"Although humans are not usually born in litters, we seem to insist that they be educated in them." - Lillian Katz, Ph.D.

Research supporting mixed-age classrooms indicates that academic achievement is the same as, or better than, the academic achievement of children in same-grade (age) classrooms. Mixed-age classrooms do not negatively affect student achievement, and students in these classrooms have significantly more positive attitudes toward school, themselves, and others (Stone, 1998; Veenman, 1996). Here are some of the benefits of mixed-age classes in Music Together.

  • Children are viewed as unique individuals, each with his or her own unique learning style. The teacher focuses on teaching each child according to his or her own strengths, unlike in same-age classrooms that often expect all children to be at the same place at the same time with regard to ability.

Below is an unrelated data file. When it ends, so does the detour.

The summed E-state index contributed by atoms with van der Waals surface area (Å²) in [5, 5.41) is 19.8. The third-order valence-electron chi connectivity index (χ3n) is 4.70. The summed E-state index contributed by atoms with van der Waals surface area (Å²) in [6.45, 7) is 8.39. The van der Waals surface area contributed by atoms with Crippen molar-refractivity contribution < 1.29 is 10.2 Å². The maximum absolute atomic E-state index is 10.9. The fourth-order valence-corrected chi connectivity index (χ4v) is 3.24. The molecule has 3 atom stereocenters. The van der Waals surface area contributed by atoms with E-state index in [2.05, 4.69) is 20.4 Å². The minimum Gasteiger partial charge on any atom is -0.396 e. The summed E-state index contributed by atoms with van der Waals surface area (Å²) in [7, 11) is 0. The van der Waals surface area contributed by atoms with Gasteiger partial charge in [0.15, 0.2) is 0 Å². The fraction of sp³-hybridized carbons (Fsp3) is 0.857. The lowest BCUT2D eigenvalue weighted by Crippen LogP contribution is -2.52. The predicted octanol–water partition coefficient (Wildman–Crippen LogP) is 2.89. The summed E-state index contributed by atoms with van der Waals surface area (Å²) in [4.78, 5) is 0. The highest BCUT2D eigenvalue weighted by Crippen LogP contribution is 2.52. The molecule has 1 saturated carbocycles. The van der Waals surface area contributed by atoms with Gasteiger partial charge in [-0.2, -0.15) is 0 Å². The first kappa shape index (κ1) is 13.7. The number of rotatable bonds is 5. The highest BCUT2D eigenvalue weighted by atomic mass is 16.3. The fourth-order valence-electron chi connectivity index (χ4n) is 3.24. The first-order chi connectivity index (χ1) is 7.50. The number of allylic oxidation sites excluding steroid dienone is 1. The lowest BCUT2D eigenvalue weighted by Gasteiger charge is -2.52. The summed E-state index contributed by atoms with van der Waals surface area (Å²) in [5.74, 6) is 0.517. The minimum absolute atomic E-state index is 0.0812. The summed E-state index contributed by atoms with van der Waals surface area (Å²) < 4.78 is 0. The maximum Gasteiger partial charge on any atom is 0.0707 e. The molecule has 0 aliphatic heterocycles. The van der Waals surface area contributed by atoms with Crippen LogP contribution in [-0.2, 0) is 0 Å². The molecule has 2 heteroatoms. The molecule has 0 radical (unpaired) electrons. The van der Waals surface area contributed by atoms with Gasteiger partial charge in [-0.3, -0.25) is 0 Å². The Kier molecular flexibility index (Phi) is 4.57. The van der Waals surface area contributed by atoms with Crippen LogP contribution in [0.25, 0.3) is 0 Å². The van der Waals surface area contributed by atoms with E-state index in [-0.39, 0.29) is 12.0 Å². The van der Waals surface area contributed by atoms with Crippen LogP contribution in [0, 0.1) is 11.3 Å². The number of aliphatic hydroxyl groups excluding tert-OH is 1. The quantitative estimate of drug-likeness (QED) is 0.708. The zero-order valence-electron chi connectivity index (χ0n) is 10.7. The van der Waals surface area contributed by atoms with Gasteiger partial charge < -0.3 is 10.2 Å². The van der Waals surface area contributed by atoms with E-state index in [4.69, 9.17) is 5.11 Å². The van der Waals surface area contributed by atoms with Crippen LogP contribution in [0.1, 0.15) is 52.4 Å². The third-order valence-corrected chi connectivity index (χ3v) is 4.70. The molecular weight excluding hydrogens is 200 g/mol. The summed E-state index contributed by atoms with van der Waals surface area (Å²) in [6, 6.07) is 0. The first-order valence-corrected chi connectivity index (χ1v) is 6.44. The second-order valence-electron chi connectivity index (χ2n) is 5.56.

• Children learn at their own rate with no peer pressure.
  • Children develop a sense of family with their classmates. They become a "family of learners" who support and care for each other.
  • Older children have the opportunity to serve as mentors and to take leadership roles.
  • Children are more likely to cooperate than compete. The spirit of cooperation and caring makes it possible for children to help each other as individuals, not see each other as competitors.
  • Older children model more sophisticated approaches to problem solving, and younger children are able to accomplish tasks they could not do without the assistance of older children. This dynamic increases the older child’s level of independence and competence.
  • Children are invited to take charge of their learning, by making choices within the context of music activities. This sense of "ownership" and self-direction is the foundation for lifelong learning.